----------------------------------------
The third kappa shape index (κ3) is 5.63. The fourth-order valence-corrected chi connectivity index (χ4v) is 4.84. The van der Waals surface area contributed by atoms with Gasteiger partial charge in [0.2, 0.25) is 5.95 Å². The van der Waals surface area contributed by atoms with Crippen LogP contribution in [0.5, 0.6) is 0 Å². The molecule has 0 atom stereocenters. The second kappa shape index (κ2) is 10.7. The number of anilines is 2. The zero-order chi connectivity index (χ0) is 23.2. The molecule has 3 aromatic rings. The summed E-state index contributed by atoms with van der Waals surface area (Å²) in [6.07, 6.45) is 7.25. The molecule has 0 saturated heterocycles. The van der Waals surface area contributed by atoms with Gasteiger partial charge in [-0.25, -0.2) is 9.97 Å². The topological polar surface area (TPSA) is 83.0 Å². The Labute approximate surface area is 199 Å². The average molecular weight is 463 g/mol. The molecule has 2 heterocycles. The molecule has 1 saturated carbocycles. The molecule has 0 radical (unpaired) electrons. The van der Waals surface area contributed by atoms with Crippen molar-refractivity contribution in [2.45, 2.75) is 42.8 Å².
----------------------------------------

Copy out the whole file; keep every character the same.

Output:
The third kappa shape index (κ3) is 5.63. The fourth-order valence-corrected chi connectivity index (χ4v) is 4.84. The van der Waals surface area contributed by atoms with Gasteiger partial charge in [0.2, 0.25) is 5.95 Å². The van der Waals surface area contributed by atoms with Crippen LogP contribution in [0.5, 0.6) is 0 Å². The molecule has 0 atom stereocenters. The second kappa shape index (κ2) is 10.7. The number of anilines is 2. The zero-order chi connectivity index (χ0) is 23.2. The molecule has 3 aromatic rings. The summed E-state index contributed by atoms with van der Waals surface area (Å²) in [6.07, 6.45) is 7.25. The molecule has 0 saturated heterocycles. The van der Waals surface area contributed by atoms with Gasteiger partial charge in [-0.25, -0.2) is 9.97 Å². The topological polar surface area (TPSA) is 83.0 Å². The Labute approximate surface area is 199 Å². The average molecular weight is 463 g/mol. The molecule has 2 heterocycles. The molecule has 1 saturated carbocycles. The molecule has 0 radical (unpaired) electrons. The van der Waals surface area contributed by atoms with Crippen molar-refractivity contribution in [2.45, 2.75) is 42.8 Å².